Seahawks save playoff hopes, end Cowboys' chances

The Seattle Seahawks (9-6) converted a trio of turnovers into touchdowns, keeping their playoff hopes alive while ending the Dallas Cowboys' (8-7) postseason dream in Week 16. Here's what we learned in Seattle's 21-12 victory over Dallas:

  1. Early afternoon losses by the Falcons and Lions created a prime opportunity for the winner of this contest. Five minutes into the festivities, Dallas lost All-Pro left tackle Tyron Smith to an aggravated knee injury while Seattle received a boost when Defensive Player of the Year candidate Bobby Wagner began channeling pre-injury form. While the Cowboys defense did its part in harassing Russell Wilson and shutting down the Seahawks' rushing attack, Dez Bryant's fumble and a pair of Dak Prescott interceptions turned out to be the difference on a day when scoring drives were elusive.
  1. Due to a Week 11 loss to Atlanta, the Seahawks need a win versus the Cardinals as well as a Panthers victory over the Falcons next week to secure the No. 6 seed. Even if Seattle manages to sneak into the tournament, it's fair to wonder if the offense is broken. On the heels of disastrous first halves versus the Jaguars and Rams the past two weeks, Wilson's aerial attack entered Sunday's halftime with a paltry two passing yards. An organization that has invested heavily in the offensive line can't keep Wilson in the pocket. To be fair to the blockers, the recent struggles are the result of a complex confluence of factors, including the quarterback's improvisational-but-random style and a penchant for holding the ball and inviting pressure. This is a passing game sorely lacking in timing and rhythm throws.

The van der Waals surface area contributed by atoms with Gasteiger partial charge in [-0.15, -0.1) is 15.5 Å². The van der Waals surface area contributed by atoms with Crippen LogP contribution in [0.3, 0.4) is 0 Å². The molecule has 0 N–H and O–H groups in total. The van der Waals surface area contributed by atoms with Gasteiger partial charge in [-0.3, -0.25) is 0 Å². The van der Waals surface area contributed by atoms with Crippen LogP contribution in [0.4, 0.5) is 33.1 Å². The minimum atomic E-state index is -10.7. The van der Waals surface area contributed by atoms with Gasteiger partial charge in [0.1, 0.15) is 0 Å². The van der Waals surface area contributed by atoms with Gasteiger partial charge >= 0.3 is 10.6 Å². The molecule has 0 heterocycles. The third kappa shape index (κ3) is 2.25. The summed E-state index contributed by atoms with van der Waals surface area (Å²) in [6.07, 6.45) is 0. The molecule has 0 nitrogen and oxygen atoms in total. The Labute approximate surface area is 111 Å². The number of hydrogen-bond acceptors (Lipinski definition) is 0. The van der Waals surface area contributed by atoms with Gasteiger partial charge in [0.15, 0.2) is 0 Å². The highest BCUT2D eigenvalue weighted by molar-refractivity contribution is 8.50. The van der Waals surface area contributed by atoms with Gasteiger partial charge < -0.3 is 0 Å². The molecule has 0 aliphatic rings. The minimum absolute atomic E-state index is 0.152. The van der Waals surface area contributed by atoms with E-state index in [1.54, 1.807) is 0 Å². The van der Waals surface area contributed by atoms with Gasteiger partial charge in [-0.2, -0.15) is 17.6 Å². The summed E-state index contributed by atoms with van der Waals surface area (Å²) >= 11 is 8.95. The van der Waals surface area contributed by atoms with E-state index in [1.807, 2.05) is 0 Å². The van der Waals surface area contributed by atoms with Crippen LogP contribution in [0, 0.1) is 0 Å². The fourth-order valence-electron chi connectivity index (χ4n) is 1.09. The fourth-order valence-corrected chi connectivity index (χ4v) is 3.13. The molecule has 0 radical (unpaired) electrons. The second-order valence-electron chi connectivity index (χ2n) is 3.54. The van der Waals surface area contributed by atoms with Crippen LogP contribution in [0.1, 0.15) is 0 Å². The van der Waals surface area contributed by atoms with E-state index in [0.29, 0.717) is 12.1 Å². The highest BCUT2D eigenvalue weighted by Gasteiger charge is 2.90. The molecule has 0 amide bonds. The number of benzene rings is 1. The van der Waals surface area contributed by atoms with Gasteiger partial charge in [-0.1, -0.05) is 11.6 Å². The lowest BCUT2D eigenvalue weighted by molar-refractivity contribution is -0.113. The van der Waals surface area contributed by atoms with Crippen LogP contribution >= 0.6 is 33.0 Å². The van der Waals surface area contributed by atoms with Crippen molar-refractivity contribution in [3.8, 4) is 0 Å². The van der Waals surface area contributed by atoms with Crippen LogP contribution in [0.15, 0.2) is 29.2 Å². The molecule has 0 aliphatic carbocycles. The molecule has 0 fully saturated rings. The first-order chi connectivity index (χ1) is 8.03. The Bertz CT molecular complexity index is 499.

1. Ezekiel Elliott's long-awaited return was ultimately anti-climactic, through little fault of his own. Taking advantage of the featured back's chain-moving rushing style, the Cowboys dominated yardage and time of possession early on while Elliott entered halftime on pace for more than 150 yards. Between the turnovers and questionable play-calling, though, Elliott was an afterthought in the final two quarters. Head coach Jason Garrett and offensive coordinator Scott Linehan will enter the spotlight this week after failing to put the ball in Elliott's hands on back-to-back plays inside the 3-yard line at a crucial point in the fourth quarter. Owner Jerry Jones rightly called his team's performance "an extreme, extreme disappointment."
  1. A healthy Tyron Smith and an available Elliott may solve many of the issues in 2018, but the team's brass has to be concerned about Prescott tripling his interception total from four to 12 this season. Are future Hall of Famer Jason Witten's days as a weekly weapon over? Can Dez Bryant and Cole Beasley bounce back from disappointing seasons? Is Brice Butler deserving of a bigger role? As is the case with Seattle's offense entering January, Dallas' passing attack will enter the offseason under the microscope.
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